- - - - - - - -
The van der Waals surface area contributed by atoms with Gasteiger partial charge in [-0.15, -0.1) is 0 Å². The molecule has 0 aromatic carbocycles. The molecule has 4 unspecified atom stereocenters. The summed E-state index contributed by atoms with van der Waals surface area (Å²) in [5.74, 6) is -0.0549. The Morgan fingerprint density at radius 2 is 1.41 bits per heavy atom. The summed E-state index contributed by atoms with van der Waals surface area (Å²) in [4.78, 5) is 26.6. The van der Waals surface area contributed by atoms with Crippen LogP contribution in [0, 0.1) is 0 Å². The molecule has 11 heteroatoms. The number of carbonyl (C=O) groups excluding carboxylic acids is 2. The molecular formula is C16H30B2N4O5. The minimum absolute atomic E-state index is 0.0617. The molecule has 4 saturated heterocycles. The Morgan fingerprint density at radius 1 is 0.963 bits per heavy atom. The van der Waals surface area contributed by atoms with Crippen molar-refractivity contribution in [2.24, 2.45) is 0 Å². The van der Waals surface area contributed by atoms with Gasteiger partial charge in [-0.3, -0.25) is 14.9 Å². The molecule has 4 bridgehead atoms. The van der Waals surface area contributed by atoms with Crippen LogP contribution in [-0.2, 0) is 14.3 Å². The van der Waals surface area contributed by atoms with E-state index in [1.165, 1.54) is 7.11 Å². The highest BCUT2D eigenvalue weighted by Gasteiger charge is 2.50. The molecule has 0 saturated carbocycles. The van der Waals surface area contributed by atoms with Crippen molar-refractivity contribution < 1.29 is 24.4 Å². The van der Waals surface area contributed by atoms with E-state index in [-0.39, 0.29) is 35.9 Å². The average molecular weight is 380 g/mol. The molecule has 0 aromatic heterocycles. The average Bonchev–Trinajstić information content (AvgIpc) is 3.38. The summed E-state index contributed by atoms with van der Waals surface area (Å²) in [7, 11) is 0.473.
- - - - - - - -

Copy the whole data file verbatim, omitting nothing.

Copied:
The van der Waals surface area contributed by atoms with Gasteiger partial charge in [-0.15, -0.1) is 0 Å². The molecule has 0 aromatic carbocycles. The molecule has 4 unspecified atom stereocenters. The summed E-state index contributed by atoms with van der Waals surface area (Å²) in [5.74, 6) is -0.0549. The Morgan fingerprint density at radius 2 is 1.41 bits per heavy atom. The summed E-state index contributed by atoms with van der Waals surface area (Å²) in [4.78, 5) is 26.6. The van der Waals surface area contributed by atoms with Crippen LogP contribution in [0, 0.1) is 0 Å². The molecule has 11 heteroatoms. The number of carbonyl (C=O) groups excluding carboxylic acids is 2. The molecular formula is C16H30B2N4O5. The minimum absolute atomic E-state index is 0.0617. The molecule has 4 saturated heterocycles. The Morgan fingerprint density at radius 1 is 0.963 bits per heavy atom. The van der Waals surface area contributed by atoms with Crippen molar-refractivity contribution in [2.24, 2.45) is 0 Å². The van der Waals surface area contributed by atoms with Gasteiger partial charge in [-0.3, -0.25) is 14.9 Å². The molecule has 4 bridgehead atoms. The van der Waals surface area contributed by atoms with Crippen LogP contribution in [-0.2, 0) is 14.3 Å². The van der Waals surface area contributed by atoms with E-state index in [1.165, 1.54) is 7.11 Å². The highest BCUT2D eigenvalue weighted by Gasteiger charge is 2.50. The molecule has 0 saturated carbocycles. The van der Waals surface area contributed by atoms with Crippen molar-refractivity contribution < 1.29 is 24.4 Å². The van der Waals surface area contributed by atoms with E-state index in [-0.39, 0.29) is 35.9 Å². The average molecular weight is 380 g/mol. The molecule has 0 aromatic heterocycles. The average Bonchev–Trinajstić information content (AvgIpc) is 3.38. The summed E-state index contributed by atoms with van der Waals surface area (Å²) in [7, 11) is 0.473.